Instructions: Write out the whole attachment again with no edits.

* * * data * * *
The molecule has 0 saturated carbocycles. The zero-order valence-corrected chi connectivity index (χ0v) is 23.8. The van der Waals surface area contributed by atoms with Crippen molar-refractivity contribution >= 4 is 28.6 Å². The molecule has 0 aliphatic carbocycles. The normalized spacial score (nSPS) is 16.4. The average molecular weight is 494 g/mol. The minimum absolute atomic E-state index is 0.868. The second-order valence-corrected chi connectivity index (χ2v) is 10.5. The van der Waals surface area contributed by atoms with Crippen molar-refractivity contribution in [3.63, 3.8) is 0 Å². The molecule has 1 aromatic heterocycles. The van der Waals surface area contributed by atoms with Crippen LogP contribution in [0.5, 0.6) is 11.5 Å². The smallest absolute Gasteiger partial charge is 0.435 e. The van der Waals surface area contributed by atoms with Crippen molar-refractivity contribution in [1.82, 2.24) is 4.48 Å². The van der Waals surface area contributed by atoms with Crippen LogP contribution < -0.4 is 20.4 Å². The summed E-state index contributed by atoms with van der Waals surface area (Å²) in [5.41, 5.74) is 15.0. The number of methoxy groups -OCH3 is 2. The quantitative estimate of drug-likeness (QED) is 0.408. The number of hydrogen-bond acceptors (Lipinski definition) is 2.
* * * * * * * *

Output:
The molecule has 0 saturated carbocycles. The zero-order valence-corrected chi connectivity index (χ0v) is 23.8. The van der Waals surface area contributed by atoms with Crippen molar-refractivity contribution >= 4 is 28.6 Å². The molecule has 0 aliphatic carbocycles. The normalized spacial score (nSPS) is 16.4. The average molecular weight is 494 g/mol. The minimum absolute atomic E-state index is 0.868. The second-order valence-corrected chi connectivity index (χ2v) is 10.5. The van der Waals surface area contributed by atoms with Crippen molar-refractivity contribution in [3.63, 3.8) is 0 Å². The molecule has 1 aromatic heterocycles. The van der Waals surface area contributed by atoms with Crippen LogP contribution in [0.5, 0.6) is 11.5 Å². The smallest absolute Gasteiger partial charge is 0.435 e. The van der Waals surface area contributed by atoms with Crippen molar-refractivity contribution in [1.82, 2.24) is 4.48 Å². The van der Waals surface area contributed by atoms with Crippen LogP contribution < -0.4 is 20.4 Å². The summed E-state index contributed by atoms with van der Waals surface area (Å²) in [5.41, 5.74) is 15.0. The number of methoxy groups -OCH3 is 2. The quantitative estimate of drug-likeness (QED) is 0.408. The number of hydrogen-bond acceptors (Lipinski definition) is 2.